SINGAPORE – Foreign domestic workers can now get free mediation services at a non-profit organisation that may lead to legally binding settlement agreements.
The Foreign Domestic Worker Association for Social Support and Training (Fast) on Tuesday (Oct 8) said it has received accreditation to provide such services and help domestic workers resolve problems they may face with their employers or employment agents.
Fast has been providing pro bono mediation services since 2016 and has handled 46 cases so far, said its mediation sub-committee chair Michael Chew.
Although all of the cases so far were settled amicably, the agreements were not technically legally enforceable, said Mr Chew.
He said the cases were referred to Fast by various sources, including the parties involved in the dispute themselves as well as embassies and the police.
A team of 14 volunteers at Fast, who are from other mediation organisations such as the Community Mediation Centre managed by the Ministry of Law (MinLaw), have been helping domestic workers resolve unhappiness over issues such as days off, home leave and the provision of ample food to the maids.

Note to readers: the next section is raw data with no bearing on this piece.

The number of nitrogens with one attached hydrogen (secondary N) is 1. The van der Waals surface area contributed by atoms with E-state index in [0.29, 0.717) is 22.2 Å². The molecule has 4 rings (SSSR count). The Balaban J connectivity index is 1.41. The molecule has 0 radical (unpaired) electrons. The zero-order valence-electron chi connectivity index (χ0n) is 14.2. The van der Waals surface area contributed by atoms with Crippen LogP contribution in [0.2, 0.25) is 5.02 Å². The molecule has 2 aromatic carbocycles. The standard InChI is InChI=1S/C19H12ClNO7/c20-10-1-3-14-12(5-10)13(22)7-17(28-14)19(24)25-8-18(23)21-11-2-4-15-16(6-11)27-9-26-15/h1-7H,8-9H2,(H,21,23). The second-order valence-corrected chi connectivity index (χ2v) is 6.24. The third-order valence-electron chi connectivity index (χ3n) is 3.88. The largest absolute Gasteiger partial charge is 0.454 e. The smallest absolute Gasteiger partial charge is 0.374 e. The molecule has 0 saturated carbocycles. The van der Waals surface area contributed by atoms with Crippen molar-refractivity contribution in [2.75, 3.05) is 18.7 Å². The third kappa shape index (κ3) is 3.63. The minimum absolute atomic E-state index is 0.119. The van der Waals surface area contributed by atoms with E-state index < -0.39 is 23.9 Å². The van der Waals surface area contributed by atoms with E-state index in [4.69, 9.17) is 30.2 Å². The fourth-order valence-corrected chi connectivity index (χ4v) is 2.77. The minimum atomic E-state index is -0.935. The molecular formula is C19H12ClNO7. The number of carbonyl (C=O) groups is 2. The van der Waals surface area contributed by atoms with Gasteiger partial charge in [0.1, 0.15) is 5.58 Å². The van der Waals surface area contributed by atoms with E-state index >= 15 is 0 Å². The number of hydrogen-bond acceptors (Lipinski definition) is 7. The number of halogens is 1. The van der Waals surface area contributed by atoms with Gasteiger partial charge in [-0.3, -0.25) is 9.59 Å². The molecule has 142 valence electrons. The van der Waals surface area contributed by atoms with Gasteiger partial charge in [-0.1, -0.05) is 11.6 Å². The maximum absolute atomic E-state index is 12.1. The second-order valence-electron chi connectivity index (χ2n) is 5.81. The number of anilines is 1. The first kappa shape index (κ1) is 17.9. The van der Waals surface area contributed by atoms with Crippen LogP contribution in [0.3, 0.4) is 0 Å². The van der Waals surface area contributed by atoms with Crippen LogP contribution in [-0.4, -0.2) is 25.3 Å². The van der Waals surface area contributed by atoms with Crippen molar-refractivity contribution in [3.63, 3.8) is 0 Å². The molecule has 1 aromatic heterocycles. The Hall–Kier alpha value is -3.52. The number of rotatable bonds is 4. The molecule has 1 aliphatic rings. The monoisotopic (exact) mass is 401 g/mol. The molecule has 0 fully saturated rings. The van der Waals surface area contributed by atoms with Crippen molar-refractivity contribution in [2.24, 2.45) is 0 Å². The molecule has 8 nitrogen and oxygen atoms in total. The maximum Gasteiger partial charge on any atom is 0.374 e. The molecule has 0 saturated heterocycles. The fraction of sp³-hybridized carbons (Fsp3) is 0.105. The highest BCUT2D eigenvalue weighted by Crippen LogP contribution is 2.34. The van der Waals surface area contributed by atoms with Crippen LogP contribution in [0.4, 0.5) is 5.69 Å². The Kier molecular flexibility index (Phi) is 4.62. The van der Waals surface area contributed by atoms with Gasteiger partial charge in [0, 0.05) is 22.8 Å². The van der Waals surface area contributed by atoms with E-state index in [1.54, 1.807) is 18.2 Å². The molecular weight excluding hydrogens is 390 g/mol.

Mr Chew added that the number of volunteer mediators may have to double as Fast will begin taking on cases referred to it by the Ministry of Manpower.
Fast is the first social service organisation in Singapore to receive accreditation, said Mr Marcus Lim, executive director of the Singapore International Mediation Institute (SIMI).
The institute, which is a subsidiary of the National University of Singapore and is supported by MinLaw, is the only official accreditation body for mediators here.
Mr Lim said Fast had good practices of its own in place even before it was officially accredited.
SIMI helped Fast firm up some of its processes, such as its criteria for assessing volunteer mediators, he added.
While other commercial mediation centres offer their services to anyone including foreign domestic workers, most charge a fee that is too high for domestic workers to afford, said Fast president Seah Seng Choon.
“Mediation is an essential service,” Mr Seah said.
“We want to save jobs, so that the helper can continue to work for the employer, and the employer saves the hassle of looking for another helper.”